During that first festival, Miller recalls a clam bake on the beach, a big parade, and a Grand Ball, as well as a “royal fleet of boats” to carry the “royal party” down the Siuslaw River to Old Town for the official crowning of the queen. George P. Edwards was mayor of Florence at the time, and he presented the new queen with the key to the city that was carved out of rhododendron wood.
“I think I made it by just two votes,” said Miller, thinking back to the “bright sunny day when I, little Laura Johnson, was made queen. I’ll never forget it. My future uncle, Joaquin Miller, who was famous in our parts, was picked to open the festival as the Grand Marshall.” Historical records note that Joaquin Miller brought much needed respect to the event because he had just earned, in 1908, the title “Poet of the Sierras.”
In his address, Miller complimented the city on choosing the rhododendron: “I congratulate you with all my heart for having chosen this flower from your fields and dooryards. I believe that this flower, which we celebrate, has come directly from the Garden of Eden. I want you to remember that the secret of happiness and contentment is the love and appreciation of beauty.”
Over the years, there have been many other notable grand marshals, including Oregon author Ken Kesey. In fact, the theme of the 1979 Rhododendron Festival was the same as the title of Kesey’s book Sometimes a Great Notion.
This house in the Rural Gothic style, mentioned in last Fridays post, was built in early 1884 by John Cogswell for his daughter DeEtta on the corner of 3rd and Pearl at the foot of Skinners Butte, next to the Dr. Thomas Shelton property. DeEtta became ill and died in early 1885 at age 25. Her sister and brother-in-law, Lischen and George M. Miller, purchased the house in August, 1885. George was a brother of Joaquin Miller, famous “Poet of the Sierras”. Educated as a lawyer, George also became a real estate developer who became known as the “Prophet of Lane County” He advocated a trans-continental highway from New York to Florence, Oregon; designed a flying machine in 1892; platted the town of Fairmont; and laid out the road to and founded the coastal towns of Acme and Florence. The house was moved by horses, on log rollers in 1909 to its current location, at 246 East 3rd Ave., where it has been beautifully restored, decorated and maintained.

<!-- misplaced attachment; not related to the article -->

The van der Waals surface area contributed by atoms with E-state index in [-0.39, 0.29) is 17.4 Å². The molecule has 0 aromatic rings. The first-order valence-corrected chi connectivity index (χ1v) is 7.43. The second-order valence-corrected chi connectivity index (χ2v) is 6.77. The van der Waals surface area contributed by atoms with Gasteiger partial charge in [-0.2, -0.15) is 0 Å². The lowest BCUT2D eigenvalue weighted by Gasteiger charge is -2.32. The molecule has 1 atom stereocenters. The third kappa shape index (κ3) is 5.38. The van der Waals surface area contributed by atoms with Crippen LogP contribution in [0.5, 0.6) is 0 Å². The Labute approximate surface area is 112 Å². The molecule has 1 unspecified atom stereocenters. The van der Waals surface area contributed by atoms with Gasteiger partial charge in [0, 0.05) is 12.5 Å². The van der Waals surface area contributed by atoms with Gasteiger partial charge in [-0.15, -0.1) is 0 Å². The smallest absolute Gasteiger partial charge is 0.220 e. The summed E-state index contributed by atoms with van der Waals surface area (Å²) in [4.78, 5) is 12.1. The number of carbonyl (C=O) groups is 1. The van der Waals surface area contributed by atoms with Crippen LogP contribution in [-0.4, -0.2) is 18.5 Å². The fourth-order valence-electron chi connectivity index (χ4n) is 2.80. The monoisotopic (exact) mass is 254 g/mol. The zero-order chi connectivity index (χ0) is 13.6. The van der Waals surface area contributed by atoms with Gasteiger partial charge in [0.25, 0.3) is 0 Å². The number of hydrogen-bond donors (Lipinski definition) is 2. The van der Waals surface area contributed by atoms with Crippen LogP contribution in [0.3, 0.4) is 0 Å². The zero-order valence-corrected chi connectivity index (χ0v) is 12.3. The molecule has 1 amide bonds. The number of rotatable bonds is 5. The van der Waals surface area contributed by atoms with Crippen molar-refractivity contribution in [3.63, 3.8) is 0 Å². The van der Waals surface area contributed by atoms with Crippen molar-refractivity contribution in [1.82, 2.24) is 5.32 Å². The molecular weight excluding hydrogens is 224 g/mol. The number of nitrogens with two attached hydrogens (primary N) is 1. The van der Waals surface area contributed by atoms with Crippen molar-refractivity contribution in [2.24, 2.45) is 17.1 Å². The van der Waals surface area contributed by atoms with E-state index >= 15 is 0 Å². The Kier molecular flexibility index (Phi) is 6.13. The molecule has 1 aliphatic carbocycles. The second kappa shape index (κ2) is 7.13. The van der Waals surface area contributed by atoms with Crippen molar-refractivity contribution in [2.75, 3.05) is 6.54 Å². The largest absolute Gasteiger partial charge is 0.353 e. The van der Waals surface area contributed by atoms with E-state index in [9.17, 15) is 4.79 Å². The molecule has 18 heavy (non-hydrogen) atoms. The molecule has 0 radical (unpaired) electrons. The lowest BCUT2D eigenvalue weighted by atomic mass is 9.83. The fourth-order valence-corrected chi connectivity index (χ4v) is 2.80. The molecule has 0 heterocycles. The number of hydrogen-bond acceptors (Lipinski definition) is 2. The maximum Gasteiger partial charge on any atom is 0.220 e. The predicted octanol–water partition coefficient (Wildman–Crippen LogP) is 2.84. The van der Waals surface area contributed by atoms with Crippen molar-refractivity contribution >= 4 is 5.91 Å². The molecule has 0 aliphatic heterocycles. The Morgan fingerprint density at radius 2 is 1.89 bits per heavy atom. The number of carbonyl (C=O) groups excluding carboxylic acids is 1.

This is an other Cogswell house, built in 1892 for Clara Cogswell and her husband E.H. Ingram. It is one of the earliest Queen Anne style structures in Eugene and retains much of its original detailing. As can be seen in the early photo the house originally had a smaller porch with Eastlake/Queen Anne detailing. A corresponding side porch on the east side of the house still remains. The larger craftsman style porch was added circa 1910 greatly increasing the visual impact of the house. In later years the house was owned by Emil Koppe who was President of the Eugene Woolen Mills. The original carriage house circa 1895, still stands behind the house and was shared by Emil’s son Paul who built the house due east of his parents home in 1926.
MRS. GEORGE MEL, VI N MILLER SIC
CUMBS AT EUGENE.
Former Editor of Pacific Monthly
Never Recovera Health After ‘
Death of Only Daughter.
EUGENE, Or., Sept 20. (Special.)
Mrs. George Melvin Miller, one of the
best-known literary women on the
Pacific Coast, died at 2 o’clock today at
the home of her sister, Mrs. Idaho
Campbell, after an illness of four
months. Mrs. Miller had not been well
for the last seven years, and, accord
ing to her friends, had not recovered
her full health since the death of her
only daughter. Miss Mary Miller, who
resided in Portland 13 years ago.
Mrs. Miller was born on a farm be
tween Leaburg and Thurston, on the
McKenzie River, and always had lived
in Oregon with the exception of a
two-year tour of Europe. She was
formerly editor of the Pacific Monthly
in Portland and contributed largely to
the Sunset Magazine.
Mrs. Miller had contributed to The
Oregonlan in Portland and had charge
of the women s department of a Eu
gene paper until her recent illness.’ She
was the author of many poems and fic
tion stories and is mentioned in prac
tically every compilation of literary
people on the Coast. Mrs. Miller was
an active member of the Fortnightly
Club. Her full name was Lichen Maud
Cogswell Miller, and she wrote under
her maiden name.
She is survived by her husband.
George Melvin Miller, of Eugene; two
sisters. Mrs. Idaho Campbell, of Eu